Psychology of Colour

Category: Anxiety, Psychology
Last Updated: 19 Apr 2023
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When designing a restaurant, there are many things to consider besides the food that is served there. Customers should be able to enjoy the atmosphere almost as much as they enjoy the food in order for the restaurant to be successful. The flow of the floor plan is important because when a place is too crowded or hard to maneuver, customers may not be as comfortable as they could be. In addition to the floor plan, the colors used on the interior affect the successfulness of a restaurant because they can directly influence a person’s desire to eat.

Warm and Cool Color.

In general there are two ways to classify colors, warm and cool. Figure 1 gives a visual description of these two groups and physically separates the two. However, aside from the visual differences, there are psychological traits associated with each group as well. Warm colors are defined as being bold and energetic, and they have the tendency to advance in space. This characteristic has both positive and negative effects because while using them can make something stand out, too much of them can be overwhelming in a sense that it drowns out the other colors. Cool colors are soothing and have a tendency to recede.

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They are good to use with things that are meant to be located in the background and they can make the space that they are used in seem bigger than it really is. (Nicholson, 2002). Corresponding Author: Saeid Rahmatabadi, Department of Architecture, Islamic Azad University, Borujerd Branch, Borujerd, Iran. E-mail: Saeid_gh_rahmatabadi@yahoo. com 215 Aust. J. Basic & Appl. Sci. , 5(12): 215-219, 2011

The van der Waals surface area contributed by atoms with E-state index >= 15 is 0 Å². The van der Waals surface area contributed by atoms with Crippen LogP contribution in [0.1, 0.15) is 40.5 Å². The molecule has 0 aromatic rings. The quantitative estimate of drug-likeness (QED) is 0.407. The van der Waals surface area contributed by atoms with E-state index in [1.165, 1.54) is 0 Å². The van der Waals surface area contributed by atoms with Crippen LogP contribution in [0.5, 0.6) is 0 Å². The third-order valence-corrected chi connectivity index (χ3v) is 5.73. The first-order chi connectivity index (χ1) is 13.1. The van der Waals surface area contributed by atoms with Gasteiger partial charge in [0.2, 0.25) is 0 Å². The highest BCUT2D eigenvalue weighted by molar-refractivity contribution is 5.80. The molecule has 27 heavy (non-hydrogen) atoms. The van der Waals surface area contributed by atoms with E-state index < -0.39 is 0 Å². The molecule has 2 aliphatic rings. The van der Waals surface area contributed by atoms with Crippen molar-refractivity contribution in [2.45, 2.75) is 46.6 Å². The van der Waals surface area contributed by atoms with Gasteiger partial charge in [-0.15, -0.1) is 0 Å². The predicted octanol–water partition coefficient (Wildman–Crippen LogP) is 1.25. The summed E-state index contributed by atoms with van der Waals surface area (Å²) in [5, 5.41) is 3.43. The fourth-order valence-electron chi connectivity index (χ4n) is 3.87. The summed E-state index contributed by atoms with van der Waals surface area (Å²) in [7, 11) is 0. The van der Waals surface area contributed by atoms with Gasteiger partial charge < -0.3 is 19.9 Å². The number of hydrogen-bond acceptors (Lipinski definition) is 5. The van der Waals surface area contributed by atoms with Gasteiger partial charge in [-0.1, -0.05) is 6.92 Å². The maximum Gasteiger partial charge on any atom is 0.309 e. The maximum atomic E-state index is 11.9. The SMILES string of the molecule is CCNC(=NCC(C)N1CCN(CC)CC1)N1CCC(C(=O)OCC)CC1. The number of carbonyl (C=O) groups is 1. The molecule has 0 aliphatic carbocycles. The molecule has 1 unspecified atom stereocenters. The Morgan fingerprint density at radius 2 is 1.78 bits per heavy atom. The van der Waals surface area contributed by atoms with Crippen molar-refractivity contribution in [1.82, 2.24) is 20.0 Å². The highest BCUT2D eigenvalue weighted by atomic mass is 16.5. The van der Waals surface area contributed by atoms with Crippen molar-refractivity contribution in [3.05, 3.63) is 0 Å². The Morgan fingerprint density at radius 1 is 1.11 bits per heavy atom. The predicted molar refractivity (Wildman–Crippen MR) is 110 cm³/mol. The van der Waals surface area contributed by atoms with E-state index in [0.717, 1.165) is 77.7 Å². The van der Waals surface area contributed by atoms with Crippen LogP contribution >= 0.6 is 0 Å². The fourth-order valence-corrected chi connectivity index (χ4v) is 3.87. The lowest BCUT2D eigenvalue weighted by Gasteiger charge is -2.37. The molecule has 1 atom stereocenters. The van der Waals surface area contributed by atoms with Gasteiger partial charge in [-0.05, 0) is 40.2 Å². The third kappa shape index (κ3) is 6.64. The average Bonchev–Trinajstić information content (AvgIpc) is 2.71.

Warm Color

Out of the seven hues that make up our visible range of color, red, orange, yellow, and some shades of green are considered to be the warm colors, as shown in Figure 2.

The warm colors cause an increase in heart rate, respiration, and blood pressure because it has a stimulating effect on the nervous system. (Meola, 2005) Due to the size of its wavelength, Red is the most warm color and has the strongest effects on the human mind. It increases enthusiasm, encourages action, and is often associated with desire. The color orange shares some of the same characteristics as red but without the intensity. It stimulates activity, appetite, and encourages socialization. Yellow encourages communication, activates memory, instills optimism and influences creative thoughts. Nicholson, 2002; Smith, 2008). While warm color can gain the attention of a human mind much quicker than a cool color, the characteristics of cool colors are just as important to consider.

Cool Color

The green, blue, indigo, and violet hues from our visible range of color are considered to be the cool colors, as shown in Figure 3. They have the opposite effect of warm colors and lower the heart rate, respiration, and blood pressure because they affect the parasympathetic branch of the nervous system. (Meola, 2005).